Wednesday AM Blog: Warming up and thunderstorms
Good Wednesday midday. I hope your day is going great so far. I am doing great, just getting some work done and house stuff done prior to work. Here is an overview of last nights storm system.
South of I-44: Rain, mixed with some sleet at times.
Joplin metro: Rain, freezing rain and sleet, some slushy overnight roads.
Indy-Parsons-Pitt-Lamar-Nevada: Mainly sleet and snow, 1-3″ depending on where you live.
Fredonia-Chanute-Iola-Yates Center: Mainly snow, 1-4″ accumulated.
Remember everyone, we are in a pattern each and every year. The areas that get the snow in the winter will be the ones that continue to get the snow through the entire winter. Kansas City is over 30″ of snow, while 100 miles south in Joplin, we are at 5.5″. That is crazy that it varies so much. Looking down the road, we have once shot for wintry weather (not a great one) mid next week. We have a shot around March 4th, again not a great shot. However, storm season is going to be a little crazy around here with many events we have to deal with. First off, look at the radar below.
Will will warm up over the next few days. Our next big system rolls in on Saturday. This is mainly a rain event and even some strong thunderstorms depending on the timing of the event.
Updated long range forecast below through the entire spring.
So how did all of this start? Throughout elementary, middle and high school, Bryan Busby (Chief KMBC, Kansas City, MO) and I hung out on numerous occasions down at the station. Bryan is my mentor, he is the one who pushed me in this field and actually got my very first job at Cable 6 News in Lawrence, Ks. Bryan showed me all of his forecasting theories on how the atmosphere worked. As an elementary and middle school kid, this didn’t make the greatest sense but it stuck with me over the years. Some of his forecasting techniques, Bryan shared with me what he called “The Pendulum Theory.” Simply put, Bryan noticed as the atmospheric conditions were way out of line with normal, temperatures would “swing” back just as severely in the opposite direction. In the process, strong storms would proceed the change. That stuck with me as I entered college to furthered my study in the science. When I was in college, I noticed a recurring pattern. I didn’t know what I had found at that point in time, but it ended up being a ground breaking technology that I use today for long range forecasting. The pattern sets up each and every year from late August through September 20th. The pattern is completely set by about September 20th. The pattern is how storm systems will react. In the pattern, there is a recurring cycle that takes place. The cycle length can be from 40 up to 65 days long. If we look at this years cycle, we are on a 50-52 day cycle. That means today’s weather is similar to 50-52 days ago and 50-52 days from now. I have been working on this pattern since 1999 in college when I noticed a snowstorm in Lawrence, KS had an odd look to it. We had another snowstorm about two months later that had that same odd look to it. A couple months later we had a severe weather outbreak that again had that same odd look. It was the pattern that gave it that odd look, but the cycle that spread these storms out equally. Since that point in time, I have been working on this pattern and find something new each and every year.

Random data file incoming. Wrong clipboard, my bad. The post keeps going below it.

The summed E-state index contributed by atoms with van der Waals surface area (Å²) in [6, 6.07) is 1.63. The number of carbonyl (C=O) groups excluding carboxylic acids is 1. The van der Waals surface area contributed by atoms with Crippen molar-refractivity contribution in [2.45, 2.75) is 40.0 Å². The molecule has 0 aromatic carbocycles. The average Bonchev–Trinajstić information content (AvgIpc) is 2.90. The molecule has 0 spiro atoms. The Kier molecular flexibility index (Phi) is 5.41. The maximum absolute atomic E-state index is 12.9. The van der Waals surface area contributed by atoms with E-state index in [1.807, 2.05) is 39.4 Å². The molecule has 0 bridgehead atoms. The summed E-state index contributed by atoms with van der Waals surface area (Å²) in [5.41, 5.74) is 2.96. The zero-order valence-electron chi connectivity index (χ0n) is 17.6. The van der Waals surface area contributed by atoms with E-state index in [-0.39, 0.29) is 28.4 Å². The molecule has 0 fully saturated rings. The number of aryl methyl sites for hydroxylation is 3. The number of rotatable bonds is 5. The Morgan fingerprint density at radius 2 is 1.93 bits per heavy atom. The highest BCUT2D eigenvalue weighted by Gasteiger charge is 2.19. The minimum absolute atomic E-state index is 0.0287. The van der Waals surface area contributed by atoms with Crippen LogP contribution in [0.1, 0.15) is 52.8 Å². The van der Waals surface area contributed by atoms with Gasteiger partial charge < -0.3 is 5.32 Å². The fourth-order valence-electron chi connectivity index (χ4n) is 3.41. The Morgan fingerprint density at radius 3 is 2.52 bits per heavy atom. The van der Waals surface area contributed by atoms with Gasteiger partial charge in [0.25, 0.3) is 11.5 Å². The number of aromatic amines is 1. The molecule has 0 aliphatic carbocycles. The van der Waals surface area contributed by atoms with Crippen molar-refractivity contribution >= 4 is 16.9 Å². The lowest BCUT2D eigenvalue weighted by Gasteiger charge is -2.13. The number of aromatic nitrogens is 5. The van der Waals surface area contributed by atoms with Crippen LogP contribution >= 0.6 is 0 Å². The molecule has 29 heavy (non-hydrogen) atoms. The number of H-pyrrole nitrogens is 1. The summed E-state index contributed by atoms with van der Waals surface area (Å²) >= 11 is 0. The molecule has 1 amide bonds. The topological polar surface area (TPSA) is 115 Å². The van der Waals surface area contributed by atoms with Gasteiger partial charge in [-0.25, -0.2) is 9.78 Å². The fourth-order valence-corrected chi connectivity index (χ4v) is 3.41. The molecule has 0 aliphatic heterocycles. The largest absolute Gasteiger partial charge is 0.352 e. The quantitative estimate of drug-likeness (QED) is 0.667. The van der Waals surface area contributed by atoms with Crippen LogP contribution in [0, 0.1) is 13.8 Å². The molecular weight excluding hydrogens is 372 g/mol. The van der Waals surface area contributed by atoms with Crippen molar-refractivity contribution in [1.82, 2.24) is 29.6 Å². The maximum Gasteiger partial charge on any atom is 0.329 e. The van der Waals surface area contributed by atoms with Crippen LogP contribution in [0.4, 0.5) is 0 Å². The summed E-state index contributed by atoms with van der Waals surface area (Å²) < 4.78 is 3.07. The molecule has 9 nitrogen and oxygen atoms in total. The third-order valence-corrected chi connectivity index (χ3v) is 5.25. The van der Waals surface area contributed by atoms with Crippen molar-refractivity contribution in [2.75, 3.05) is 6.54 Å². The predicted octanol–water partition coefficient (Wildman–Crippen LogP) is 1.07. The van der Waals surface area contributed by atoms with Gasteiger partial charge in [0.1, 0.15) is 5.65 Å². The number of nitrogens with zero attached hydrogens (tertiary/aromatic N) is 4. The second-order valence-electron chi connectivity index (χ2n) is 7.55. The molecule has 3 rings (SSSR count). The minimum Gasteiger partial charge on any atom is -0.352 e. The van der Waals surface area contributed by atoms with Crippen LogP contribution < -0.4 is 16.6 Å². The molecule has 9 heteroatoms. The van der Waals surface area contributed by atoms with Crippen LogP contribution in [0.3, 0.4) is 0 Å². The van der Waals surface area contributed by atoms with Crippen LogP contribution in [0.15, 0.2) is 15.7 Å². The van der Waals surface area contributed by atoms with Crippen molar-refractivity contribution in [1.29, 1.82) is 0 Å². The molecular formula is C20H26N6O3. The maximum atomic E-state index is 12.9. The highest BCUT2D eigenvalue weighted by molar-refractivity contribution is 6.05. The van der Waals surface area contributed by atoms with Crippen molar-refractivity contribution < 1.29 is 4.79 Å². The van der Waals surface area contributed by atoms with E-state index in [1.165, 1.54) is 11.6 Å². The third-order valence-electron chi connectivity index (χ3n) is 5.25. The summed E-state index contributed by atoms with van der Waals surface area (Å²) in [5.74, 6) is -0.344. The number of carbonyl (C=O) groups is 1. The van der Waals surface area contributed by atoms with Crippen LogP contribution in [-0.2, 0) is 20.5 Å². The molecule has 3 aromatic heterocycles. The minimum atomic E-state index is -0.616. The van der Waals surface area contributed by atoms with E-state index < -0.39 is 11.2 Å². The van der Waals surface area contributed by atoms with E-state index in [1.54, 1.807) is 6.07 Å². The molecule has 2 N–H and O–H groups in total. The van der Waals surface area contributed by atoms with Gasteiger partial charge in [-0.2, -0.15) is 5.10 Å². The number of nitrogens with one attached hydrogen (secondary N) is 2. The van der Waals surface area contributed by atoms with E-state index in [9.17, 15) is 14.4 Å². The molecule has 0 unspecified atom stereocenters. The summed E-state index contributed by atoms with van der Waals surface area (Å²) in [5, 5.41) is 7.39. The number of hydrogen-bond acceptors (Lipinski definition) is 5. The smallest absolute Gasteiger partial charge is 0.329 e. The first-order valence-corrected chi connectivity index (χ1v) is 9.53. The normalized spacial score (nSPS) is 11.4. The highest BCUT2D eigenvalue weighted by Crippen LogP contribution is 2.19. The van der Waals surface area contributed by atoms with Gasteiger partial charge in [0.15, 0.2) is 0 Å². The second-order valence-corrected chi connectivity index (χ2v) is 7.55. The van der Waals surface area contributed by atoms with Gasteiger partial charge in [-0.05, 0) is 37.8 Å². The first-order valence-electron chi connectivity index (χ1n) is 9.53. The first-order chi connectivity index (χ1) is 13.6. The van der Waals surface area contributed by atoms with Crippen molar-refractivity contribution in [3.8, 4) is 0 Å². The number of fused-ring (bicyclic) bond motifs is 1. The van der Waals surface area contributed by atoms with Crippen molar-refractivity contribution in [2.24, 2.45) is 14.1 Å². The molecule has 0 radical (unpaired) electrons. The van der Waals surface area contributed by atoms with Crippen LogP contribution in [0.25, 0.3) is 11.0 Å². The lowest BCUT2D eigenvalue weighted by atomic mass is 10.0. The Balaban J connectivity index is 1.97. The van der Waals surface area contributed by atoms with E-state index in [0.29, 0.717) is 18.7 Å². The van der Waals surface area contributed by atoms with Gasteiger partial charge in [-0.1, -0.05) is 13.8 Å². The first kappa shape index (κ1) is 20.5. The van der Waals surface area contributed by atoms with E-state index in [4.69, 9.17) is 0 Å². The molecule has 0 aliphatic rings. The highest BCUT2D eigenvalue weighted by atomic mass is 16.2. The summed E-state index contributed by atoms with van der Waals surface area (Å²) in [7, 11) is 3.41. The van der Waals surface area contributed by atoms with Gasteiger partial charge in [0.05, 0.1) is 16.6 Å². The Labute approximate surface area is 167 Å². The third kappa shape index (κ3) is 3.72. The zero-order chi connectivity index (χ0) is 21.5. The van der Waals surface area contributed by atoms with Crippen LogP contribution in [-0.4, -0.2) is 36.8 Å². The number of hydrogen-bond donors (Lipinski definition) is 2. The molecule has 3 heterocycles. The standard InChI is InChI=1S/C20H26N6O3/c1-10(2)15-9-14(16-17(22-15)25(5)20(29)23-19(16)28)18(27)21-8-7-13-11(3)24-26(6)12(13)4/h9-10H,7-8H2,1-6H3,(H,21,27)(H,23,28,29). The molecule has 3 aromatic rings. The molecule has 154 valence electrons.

Long range forecast through Early March:
LONG RANGE FORECAST BASED OFF THE HEADY PATTERN. THIS COVERS NEBRASKA, IOWA, KANSAS, MISSOURI, OKLAHOMA AND ARKANSAS.
Next Week: A mild start to the week with rain working in on Tuesday. Turning colder the rest of the week with slight chances for rain and snow on Thursday.
March 3rd-9th: Cool with rain and snow chances on Sunday and Monday. Rain chances with mild temperatures on Wednesday and Thursday. Cooling down the rest of the week.
March 10th-16th: A cool start to the week with slight chances for rain and snow on Sunday. Warming up by mid week with thunderstorms on Wednesday and Thursday. Cooling down into the weekend.
March 17th-23rd: Mild with showers on Monday. Cooling back down with showers continuing until Wednesday. Mild temperatures back in for the weekend with rain back in for the weekend.
March 24th-30th: Mainly a mild week with showers on Wednesday, Thursday and Friday. Coler for the weekend.
March 31st-April 6th: Mainly a mild week with showers on Tuesday. A stronger system on Friday and Saturday with thunderstorms, some could be strong to severe.
April 7th-13th: A cool start to the week with mild temperatures for the middle of the week. Thunderstorms on Wednesday, some could be strong. Cooling down the rest of the week
April 14th-20th: A mild first half of the week with a cool second half of the week. Thunderstorms on Wednesday.
April 21st-27th: Thunderstorm on Sunday and Monday that could be strong to severe. Turning cooler through the middle of the week. Mild and dry the second half of the week.
April 28th-May 4th: Warming up with strong to severe thunderstorms on Tuesday and Wednesday. Another round of storms by the weekend.
May 5th-11th: A cool first half of the week with mild temperatures the second half of the week. Thunderstorms chances on Friday.
May 12th-18th: Mainly a warm week with slight chances for rain on Wednesday. However, thunderstorms on Friday, these could be strong to severe.
May 19th-25th: Thunderstorms, strong to severe on Sunday and Monday. Mainly a warm week with more thunderstorms on Friday.
Facebook: Meteorologist Doug Heady
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